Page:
To manually specify on which polygons we want to apply the effect (ie: which parts of the mask to make white), let's select the layer mask, then click on the Polygon Fill tool in the toolbar; then, in the Properties - Polygon Fill tab, we choose the Polygon Fill mode, make sure we have Color on 1 (white) and ... start clicking on the boxes we want to modify.
In this particular case, the operation can be performed faster by switching to the 2D view of the UV map of the geometry and clicking on the boxes that interest us; obviously, these boxes (that is: these faces) must be there in the original geometry, otherwise we could not limit the area of application of the Polygon Fill tool to the squares that interest us!
The initial configuration of the pieces, in chess, requires that the queens are on the squares of their own color; the white queen starts on D1, so A1 (the one on which the white rook on the left is located, so to speak) must be black.
With this method we are NOT defining, however, letters, numbers and any other decorative elements; for those, it will probably be necessary to resort to brushes, if you really do not want (or cannot) use an external image, as with the first method.
We adjust the intensity of the effect by varying the value of the parameter placed under "Multiply".
This method would seem to be the worst of the three treated in this tutorial, since - in the specific case of the chessboard - it is obviously slow and actually requires that the geometry is already set up for this purpose; however, precisely because it allows us to set the mask on single faces of a geometry and without resorting to external images, it can be useful in other circumstances (and that's why I'm talking about it).
THIRD METHOD: A PROCEDURAL MASK
Let's reset the layer mask, this time setting it to pure white, with right click on the Fill Layer and "Add white mask", so we can talk about the third and last method to be examined in this tutorial: the use of a procedural map of Substance.
Procedural maps are particular maps generated by algorithms, which means that they are not applied and replicated textures images, but real patterns that can be modified by varying the value of some parameters, a bit like what happens with Materials of Substance Materials, in fact.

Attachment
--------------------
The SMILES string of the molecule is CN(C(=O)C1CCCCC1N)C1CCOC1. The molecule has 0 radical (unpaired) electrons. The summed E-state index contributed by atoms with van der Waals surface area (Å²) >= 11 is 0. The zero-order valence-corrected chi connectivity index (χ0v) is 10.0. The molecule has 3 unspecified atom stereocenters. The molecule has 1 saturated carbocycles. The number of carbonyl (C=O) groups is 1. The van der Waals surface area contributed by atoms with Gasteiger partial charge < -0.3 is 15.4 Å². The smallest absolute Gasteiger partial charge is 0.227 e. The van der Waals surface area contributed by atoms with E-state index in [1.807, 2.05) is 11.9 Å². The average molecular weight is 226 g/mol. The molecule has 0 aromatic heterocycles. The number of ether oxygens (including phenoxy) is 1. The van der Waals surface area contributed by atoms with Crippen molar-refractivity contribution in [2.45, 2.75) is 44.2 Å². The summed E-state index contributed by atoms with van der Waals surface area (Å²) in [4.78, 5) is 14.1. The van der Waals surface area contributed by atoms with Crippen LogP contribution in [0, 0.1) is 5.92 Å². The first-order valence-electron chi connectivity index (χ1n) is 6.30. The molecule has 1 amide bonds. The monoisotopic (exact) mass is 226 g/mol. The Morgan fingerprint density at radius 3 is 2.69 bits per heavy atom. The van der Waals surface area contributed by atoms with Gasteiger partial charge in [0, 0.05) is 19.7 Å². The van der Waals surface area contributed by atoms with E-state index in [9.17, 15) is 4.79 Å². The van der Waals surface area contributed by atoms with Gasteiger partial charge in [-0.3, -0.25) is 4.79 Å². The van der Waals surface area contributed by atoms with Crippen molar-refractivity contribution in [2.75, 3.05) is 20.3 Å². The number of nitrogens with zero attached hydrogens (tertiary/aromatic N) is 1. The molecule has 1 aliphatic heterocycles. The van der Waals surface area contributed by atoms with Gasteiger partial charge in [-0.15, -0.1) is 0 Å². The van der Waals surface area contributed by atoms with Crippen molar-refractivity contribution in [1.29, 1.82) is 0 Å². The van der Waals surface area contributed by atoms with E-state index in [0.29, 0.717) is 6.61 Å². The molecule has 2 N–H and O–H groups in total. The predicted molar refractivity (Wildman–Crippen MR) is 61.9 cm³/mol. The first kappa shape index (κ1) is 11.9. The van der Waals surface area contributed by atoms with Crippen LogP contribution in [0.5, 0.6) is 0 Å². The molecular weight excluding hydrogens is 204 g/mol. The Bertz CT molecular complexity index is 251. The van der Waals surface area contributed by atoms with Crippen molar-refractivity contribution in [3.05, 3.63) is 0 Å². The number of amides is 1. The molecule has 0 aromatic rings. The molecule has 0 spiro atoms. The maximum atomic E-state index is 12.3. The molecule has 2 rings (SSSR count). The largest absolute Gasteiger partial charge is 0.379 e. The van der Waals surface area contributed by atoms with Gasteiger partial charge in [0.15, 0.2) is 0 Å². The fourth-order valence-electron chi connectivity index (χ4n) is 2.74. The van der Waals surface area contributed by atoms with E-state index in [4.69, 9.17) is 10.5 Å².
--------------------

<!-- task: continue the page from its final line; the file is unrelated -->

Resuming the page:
Procedural masks generally come in the form of grayscale images (because they must be applied to define the intensity of the effects - as masks, in fact) and are listed in the Procedurals section of the Shelf.
The checkerboard pattern is one of the most used, for various purposes, for which Substance provides one (Checker), together with, for example, those of the "Fabric" or "Grunge" group.
Since Checker is black and white, we can apply it directly to the Color channel of the Fill Layer, as we did with the Image Texture in the first method; this time, however, we will have to use a layer mask to limit the effect of this procedural map to the game squares of the board.
We then change the layer mask to black (right click on the mask, then choose "Add black mask"), we switch to the Polygon Fill selection mode and, this time, we select all the game boxes with a rectangular selection, in the 2D view.
Now we have just to edit the parameters of Checker, selecting the Fill Layer and modifying both the "classic" parameters of the levels (such as Scale and Offset, in Properties Fill) and those of Checker ... well, very few, actually (and we are only interested in Tiling), but the concept - which you can learn more by trying the other Substance Procedurals - is that these objects are parametric: they are not images.
Among the advantages of procedural masks we certainly have the speed (especially with respect to the manual selection of the faces, seen in the second method) and, above all, the versatility, in the sense that - through the parameters of the mask - it is possible to vary and customize the design of departure, sometimes even significantly.
Among the disadvantages of this method we have the fact that procedural masks may not be available for the design we are interested in, and that, as for the second method, we will have to provide in other ways for numbers, letters and other decorative elements.
Well, that's all for this tutorial! See you soon!